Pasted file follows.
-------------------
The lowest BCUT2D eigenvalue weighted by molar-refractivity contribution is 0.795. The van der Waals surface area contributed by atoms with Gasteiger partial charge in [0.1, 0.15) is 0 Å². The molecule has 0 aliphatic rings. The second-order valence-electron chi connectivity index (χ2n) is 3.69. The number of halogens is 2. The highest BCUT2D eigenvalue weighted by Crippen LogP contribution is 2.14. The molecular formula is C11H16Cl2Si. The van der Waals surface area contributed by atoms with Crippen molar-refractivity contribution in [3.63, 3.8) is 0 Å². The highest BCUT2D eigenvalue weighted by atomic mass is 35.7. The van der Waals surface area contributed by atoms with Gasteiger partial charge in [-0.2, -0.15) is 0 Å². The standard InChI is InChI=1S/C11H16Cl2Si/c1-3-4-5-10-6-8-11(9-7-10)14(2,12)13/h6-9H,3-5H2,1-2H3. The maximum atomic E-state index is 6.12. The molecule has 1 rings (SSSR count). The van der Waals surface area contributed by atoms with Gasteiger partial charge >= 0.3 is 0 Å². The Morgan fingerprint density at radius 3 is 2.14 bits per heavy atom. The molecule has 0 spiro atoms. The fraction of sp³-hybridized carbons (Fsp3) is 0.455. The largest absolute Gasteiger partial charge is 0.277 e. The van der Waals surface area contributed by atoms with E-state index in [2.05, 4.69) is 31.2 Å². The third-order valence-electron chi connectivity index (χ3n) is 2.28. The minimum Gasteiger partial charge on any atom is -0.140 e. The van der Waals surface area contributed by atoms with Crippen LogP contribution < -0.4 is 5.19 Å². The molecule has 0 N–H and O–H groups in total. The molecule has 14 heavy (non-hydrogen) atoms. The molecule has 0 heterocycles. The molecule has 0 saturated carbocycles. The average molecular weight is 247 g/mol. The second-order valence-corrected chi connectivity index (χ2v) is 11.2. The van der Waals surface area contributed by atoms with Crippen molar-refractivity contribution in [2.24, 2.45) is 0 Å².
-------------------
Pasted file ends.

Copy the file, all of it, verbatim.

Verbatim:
The lowest BCUT2D eigenvalue weighted by molar-refractivity contribution is 0.795. The van der Waals surface area contributed by atoms with Gasteiger partial charge in [0.1, 0.15) is 0 Å². The molecule has 0 aliphatic rings. The second-order valence-electron chi connectivity index (χ2n) is 3.69. The number of halogens is 2. The highest BCUT2D eigenvalue weighted by Crippen LogP contribution is 2.14. The molecular formula is C11H16Cl2Si. The van der Waals surface area contributed by atoms with Crippen molar-refractivity contribution in [3.63, 3.8) is 0 Å². The highest BCUT2D eigenvalue weighted by atomic mass is 35.7. The van der Waals surface area contributed by atoms with Gasteiger partial charge in [-0.2, -0.15) is 0 Å². The standard InChI is InChI=1S/C11H16Cl2Si/c1-3-4-5-10-6-8-11(9-7-10)14(2,12)13/h6-9H,3-5H2,1-2H3. The maximum atomic E-state index is 6.12. The molecule has 1 rings (SSSR count). The van der Waals surface area contributed by atoms with Gasteiger partial charge >= 0.3 is 0 Å². The Morgan fingerprint density at radius 3 is 2.14 bits per heavy atom. The molecule has 0 spiro atoms. The fraction of sp³-hybridized carbons (Fsp3) is 0.455. The largest absolute Gasteiger partial charge is 0.277 e. The van der Waals surface area contributed by atoms with E-state index in [2.05, 4.69) is 31.2 Å². The third-order valence-electron chi connectivity index (χ3n) is 2.28. The minimum Gasteiger partial charge on any atom is -0.140 e. The van der Waals surface area contributed by atoms with Crippen LogP contribution < -0.4 is 5.19 Å². The molecule has 0 N–H and O–H groups in total. The molecule has 14 heavy (non-hydrogen) atoms. The molecule has 0 heterocycles. The molecule has 0 saturated carbocycles. The average molecular weight is 247 g/mol. The second-order valence-corrected chi connectivity index (χ2v) is 11.2. The van der Waals surface area contributed by atoms with Crippen molar-refractivity contribution in [2.24, 2.45) is 0 Å².